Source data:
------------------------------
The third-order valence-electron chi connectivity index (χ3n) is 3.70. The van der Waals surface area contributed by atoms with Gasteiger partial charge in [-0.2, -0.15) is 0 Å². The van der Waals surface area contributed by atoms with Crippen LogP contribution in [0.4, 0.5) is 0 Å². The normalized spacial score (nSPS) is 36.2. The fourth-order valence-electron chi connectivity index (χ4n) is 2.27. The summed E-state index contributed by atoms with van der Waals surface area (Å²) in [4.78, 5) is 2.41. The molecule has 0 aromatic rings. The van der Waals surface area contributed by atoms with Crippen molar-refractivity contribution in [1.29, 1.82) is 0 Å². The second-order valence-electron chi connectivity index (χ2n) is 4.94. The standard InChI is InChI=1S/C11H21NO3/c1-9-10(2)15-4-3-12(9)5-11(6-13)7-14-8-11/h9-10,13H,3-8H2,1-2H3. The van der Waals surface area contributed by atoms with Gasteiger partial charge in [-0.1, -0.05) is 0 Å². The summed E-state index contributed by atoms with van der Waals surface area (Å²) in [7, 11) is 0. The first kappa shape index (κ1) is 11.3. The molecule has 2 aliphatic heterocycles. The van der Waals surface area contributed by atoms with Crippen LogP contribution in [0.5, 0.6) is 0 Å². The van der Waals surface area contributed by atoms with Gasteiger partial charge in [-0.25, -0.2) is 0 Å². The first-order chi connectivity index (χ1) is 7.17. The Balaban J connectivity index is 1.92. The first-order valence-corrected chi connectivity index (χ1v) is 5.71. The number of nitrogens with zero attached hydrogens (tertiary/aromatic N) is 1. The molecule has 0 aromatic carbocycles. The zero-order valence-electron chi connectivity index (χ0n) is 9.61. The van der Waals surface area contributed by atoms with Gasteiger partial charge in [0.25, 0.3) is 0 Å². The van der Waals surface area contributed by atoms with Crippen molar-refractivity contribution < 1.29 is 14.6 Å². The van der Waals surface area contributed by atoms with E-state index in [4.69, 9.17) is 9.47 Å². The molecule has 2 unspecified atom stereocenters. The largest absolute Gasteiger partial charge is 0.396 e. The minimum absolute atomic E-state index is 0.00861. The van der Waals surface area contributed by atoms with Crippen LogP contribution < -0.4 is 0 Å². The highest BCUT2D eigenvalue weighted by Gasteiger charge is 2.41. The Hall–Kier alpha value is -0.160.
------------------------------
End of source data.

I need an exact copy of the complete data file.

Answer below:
The third-order valence-electron chi connectivity index (χ3n) is 3.70. The van der Waals surface area contributed by atoms with Gasteiger partial charge in [-0.2, -0.15) is 0 Å². The van der Waals surface area contributed by atoms with Crippen LogP contribution in [0.4, 0.5) is 0 Å². The normalized spacial score (nSPS) is 36.2. The fourth-order valence-electron chi connectivity index (χ4n) is 2.27. The summed E-state index contributed by atoms with van der Waals surface area (Å²) in [4.78, 5) is 2.41. The molecule has 0 aromatic rings. The van der Waals surface area contributed by atoms with Crippen molar-refractivity contribution in [1.29, 1.82) is 0 Å². The second-order valence-electron chi connectivity index (χ2n) is 4.94. The standard InChI is InChI=1S/C11H21NO3/c1-9-10(2)15-4-3-12(9)5-11(6-13)7-14-8-11/h9-10,13H,3-8H2,1-2H3. The van der Waals surface area contributed by atoms with Gasteiger partial charge in [-0.1, -0.05) is 0 Å². The summed E-state index contributed by atoms with van der Waals surface area (Å²) in [7, 11) is 0. The first kappa shape index (κ1) is 11.3. The molecule has 2 aliphatic heterocycles. The van der Waals surface area contributed by atoms with Crippen LogP contribution in [0.5, 0.6) is 0 Å². The van der Waals surface area contributed by atoms with Gasteiger partial charge in [-0.25, -0.2) is 0 Å². The first-order chi connectivity index (χ1) is 7.17. The Balaban J connectivity index is 1.92. The first-order valence-corrected chi connectivity index (χ1v) is 5.71. The number of nitrogens with zero attached hydrogens (tertiary/aromatic N) is 1. The molecule has 0 aromatic carbocycles. The zero-order valence-electron chi connectivity index (χ0n) is 9.61. The van der Waals surface area contributed by atoms with Gasteiger partial charge in [0.25, 0.3) is 0 Å². The van der Waals surface area contributed by atoms with Crippen molar-refractivity contribution < 1.29 is 14.6 Å². The van der Waals surface area contributed by atoms with E-state index in [4.69, 9.17) is 9.47 Å². The molecule has 2 unspecified atom stereocenters. The largest absolute Gasteiger partial charge is 0.396 e. The minimum absolute atomic E-state index is 0.00861. The van der Waals surface area contributed by atoms with Crippen LogP contribution < -0.4 is 0 Å². The highest BCUT2D eigenvalue weighted by Gasteiger charge is 2.41. The Hall–Kier alpha value is -0.160.